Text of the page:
IPX is a buzz word is the LTE space: Why is it important for operators to understand it and what benefits can it bring?
IPX is the solution to a multitude of IP evils. From security, guaranteed quality and availability, IPX offers a global termination solution for all services over a single pipe. In addition, it covers multiple interconnections through a single commercial agreement with an IPX hub, giving instantaneous world access to operators migrating their interconnections to IP. It almost sounds too good to be true.
Migration of all services to IP is becoming a reality as we speak, not only for voice but also for data and signalling services. In addition, with the proliferation of LTE, customers are getting used to accessing bandwidth hungry content and media from everywhere, on any devices and at all times. This is an epic challenge for operators as they have to find a solution to support these expectations at home and abroad over a rapidly scalable high quality link, and IPX is it.
Is IPX really necessary for operators looking to enable LTE roaming?
LTE roaming does not necessarily have to be transported over IPX, but if operators want to prepare for the traffic explosion expected, the GRX will not be able to support it in the longer term. Technically, GRX can transport LTE roaming traffic, however it would struggle to keep up with the speed of connection that LTE will require, as it was never designed to transport the scale of data traffic we expect LTE to generate.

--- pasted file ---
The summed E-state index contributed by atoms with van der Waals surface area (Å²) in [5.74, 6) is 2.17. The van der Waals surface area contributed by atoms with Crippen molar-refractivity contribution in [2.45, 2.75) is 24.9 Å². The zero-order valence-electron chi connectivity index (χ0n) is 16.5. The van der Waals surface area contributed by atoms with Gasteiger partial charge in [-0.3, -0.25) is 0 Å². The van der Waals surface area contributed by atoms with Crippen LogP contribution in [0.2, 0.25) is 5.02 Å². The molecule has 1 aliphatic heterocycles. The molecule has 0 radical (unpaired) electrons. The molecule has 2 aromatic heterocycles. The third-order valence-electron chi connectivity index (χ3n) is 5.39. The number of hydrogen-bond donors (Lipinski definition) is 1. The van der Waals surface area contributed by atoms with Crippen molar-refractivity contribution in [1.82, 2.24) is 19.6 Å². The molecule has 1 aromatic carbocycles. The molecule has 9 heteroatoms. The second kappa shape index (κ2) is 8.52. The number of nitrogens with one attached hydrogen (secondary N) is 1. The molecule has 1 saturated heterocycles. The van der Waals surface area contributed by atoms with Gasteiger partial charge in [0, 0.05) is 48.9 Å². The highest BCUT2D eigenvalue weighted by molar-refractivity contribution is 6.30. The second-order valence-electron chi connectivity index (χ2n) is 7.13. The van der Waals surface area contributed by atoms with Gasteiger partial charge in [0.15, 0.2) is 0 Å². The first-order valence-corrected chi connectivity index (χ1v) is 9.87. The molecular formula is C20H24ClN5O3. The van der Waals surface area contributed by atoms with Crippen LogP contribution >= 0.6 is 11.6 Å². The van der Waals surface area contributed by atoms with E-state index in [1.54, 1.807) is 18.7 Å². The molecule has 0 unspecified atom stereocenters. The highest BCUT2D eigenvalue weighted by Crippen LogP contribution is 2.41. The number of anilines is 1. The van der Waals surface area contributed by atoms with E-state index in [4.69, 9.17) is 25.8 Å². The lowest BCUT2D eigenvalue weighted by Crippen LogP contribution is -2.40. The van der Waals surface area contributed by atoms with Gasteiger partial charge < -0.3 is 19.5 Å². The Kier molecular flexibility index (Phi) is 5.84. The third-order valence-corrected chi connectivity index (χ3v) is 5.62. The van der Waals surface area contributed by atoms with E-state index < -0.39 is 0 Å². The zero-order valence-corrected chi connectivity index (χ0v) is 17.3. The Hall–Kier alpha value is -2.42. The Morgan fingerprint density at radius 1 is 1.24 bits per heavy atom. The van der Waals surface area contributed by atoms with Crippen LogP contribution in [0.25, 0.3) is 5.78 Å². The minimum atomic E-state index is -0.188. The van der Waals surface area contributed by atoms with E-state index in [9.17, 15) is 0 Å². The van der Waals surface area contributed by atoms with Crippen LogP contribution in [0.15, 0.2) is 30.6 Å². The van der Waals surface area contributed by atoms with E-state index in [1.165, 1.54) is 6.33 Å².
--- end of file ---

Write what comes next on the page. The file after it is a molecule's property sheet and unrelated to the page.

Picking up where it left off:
IPX was designed by the GSMA as the evolution of GRX for the interconnection of IP services between not only mobile operators but also for the interoperability between fixed, mobile, media and OTT providers.
In addition, IPX roaming hubs enable mobile operators to offer LTE roaming to most of the LTE operators though a handful of connections. Alternately, if mobile operators were to renegotiate and migrate their roaming interconnections one by one with their partners, this would take years and would cost millions. IPX makes mobile operators’ life simpler while saving time and money.
Roaming aside, what are the biggest issues now facing operators around LTE?
In my opinion, the biggest issue will be the support of the extraordinary traffic growth which will be generated by LTE and the multimedia applications that come with it. Operators will have to find solutions to support this growth, which will come almost overnight, while maintaining high quality services, 100 per cent availability as well as ensuring profitability in a world where customers are getting used to free all-you-can eat telecom applications and services. This is quite a challenge.
The 10th annual LTE World Summit, the premier 4G event for the telecoms industry, is taking place on the 23rd-26th June 2014, at the Amsterdam RAI, Netherlands. Click here to download a brochure for the event.